Aleksei Luk’ianov’s Глубокое бурение (Deep Drilling) is an entertaining long story/short novel that begins with a bang, when a meteorite hits the Kremlin. I wouldn’t call Deep Drilling a disaster story, though: Luk’ianov’s blend of stylized reality and the fantastic is less concerned about the fate of the government than with the peculiar, everyday adventures of a group of railroad workers. Deep Drilling won two awards for fantasy writing in 2009: the Bronze Snail for medium-length fiction, and the Noon 21st Century award for prose.
Part of the fun of Deep Drilling is that Luk’ianov, a blacksmith, incorporates his work experiences – even creating a blacksmith and award-winning author named Lyokha – into his fiction. And to good effect: though Luk’ianov’s language was challenging at times for this nonnative reader, it was worth the effort because of his feel for colloquial speech. He also has a way with ribald humor – Deep Drilling includes some talking body parts – that made me laugh out loud, probably because it’s so goofy and readable that it couldn’t offend.
Deep Drilling addresses politics, too, but usually through the eyes of good-natured, humorous people who do madcap things, like drilling to the other side of the damaged earth. (Disclosure: This may appeal to me because I was one of those kids who was always trying to dig to China.) Boris Strugatskii, who wrote in introductory endorsement blurb to the Deep Drilling collection and is the one and only Bronze Snail judge, also likens Deep Drilling to a fish story. I couldn’t agree more, though I respectfully disagree with Strugatskii’s assertion that Luk’ianov had enough material in Deep Drilling for a novel. Maybe that’s true, but I think Deep Drilling would have lost its energy if it had been longer.
Luk’ianov’s honors go beyond the Bronze Snail and the Noon awards: he was also, twice, a finalist for the Debut Prize. He came to the U.S. last month, and I met him in New York at a book launch party for Squaring the Circle, which includes Marian Schwartz’s translation of one of his stories. (Disclosure: I was involved in that book project, too.) I enjoyed talking with Aleksei: he’s funny and sincere, and it was interesting to hear his thoughts on contemporary Russian fiction. During the program’s Q&A, he recommended Aleksei Ivanov’s work, particularly Сердце Пармы (The Heart of Parma) and Золото бунта (Gold of the Rebellion). The Russian-language speech Luk’ianov prepared for U.S. events is here.
On a more global note: Reading Deep Drilling, with its fantastical twists and blend of genres, then following it with two more books that layer fantasy onto reality (or reality onto fantasy?), brought out for me, yet again, the reality of the unreal in contemporary Russian fiction. Yes, I already knew this – the reality-fantasy combination was a big focus of Russian Book Week at the 2010 London Book Fair – but I don’t know if I’ve ever read so many books, in succession, with threads of mysticism and/or fantasy. Before Deep Drilling¸ there were Frau Scar, Moscow 2042, Matisse, Kazaroza, and Light in the Window, all of which, arguably (I know I’m stretching things most with Kazaroza), contained major or minor elements of something mystical, magical, or otherwise unreal.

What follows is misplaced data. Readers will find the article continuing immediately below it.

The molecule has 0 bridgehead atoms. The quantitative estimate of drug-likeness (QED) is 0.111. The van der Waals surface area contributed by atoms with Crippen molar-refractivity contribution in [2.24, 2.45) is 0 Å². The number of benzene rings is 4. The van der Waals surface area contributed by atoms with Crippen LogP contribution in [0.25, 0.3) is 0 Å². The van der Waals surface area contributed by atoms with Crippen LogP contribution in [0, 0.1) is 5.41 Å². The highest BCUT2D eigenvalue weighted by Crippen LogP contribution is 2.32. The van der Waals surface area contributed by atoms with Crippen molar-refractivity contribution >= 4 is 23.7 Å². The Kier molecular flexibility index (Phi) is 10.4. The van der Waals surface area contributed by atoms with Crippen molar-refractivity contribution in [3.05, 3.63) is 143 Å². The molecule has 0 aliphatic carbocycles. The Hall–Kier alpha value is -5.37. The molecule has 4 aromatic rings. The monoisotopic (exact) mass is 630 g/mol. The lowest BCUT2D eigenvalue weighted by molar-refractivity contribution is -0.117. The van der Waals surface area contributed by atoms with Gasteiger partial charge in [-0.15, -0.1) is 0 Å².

In case you’re wondering, the first of my two books after Deep Drilling was/is Mariam Petrosian’s Дом, в котором (The House Where/in Which), which I’m sorry to say I set aside for now: it’s a big book (1043 grams, according to Ozon, and 950+ pages) I’d been hoping to settle in with for a while. Unfortunately, its schematic characters, who all carry nicknames like Sphinx and Smoker, and sluggish narrative make it very unsatisfying. On the surface, it’s a book about a House (always in caps) for disabled children and teenagers; the book (or maybe the House?) felt claustrophobic. I think it falls squarely into the “it’s just not my book” category but I will give it another chance. The House has been very popular, so I’m definitely in the minority on this one.
Which leads me to my Up Next book: Igor Sakhnovskii’s Человек, который знал всё (The Man Who Knew Everything), another Bronze Snail winner that, like House, was also a Booker and Big Book finalist. I’m enjoying it much more, though Sakhnovskii’s mixture of genres – the unreal, crime, action, spy, a bit of a love story – feels a little patched together. The basic plot: After an incident with a big electrical shock, the title man has the power to know whatever he wants to know.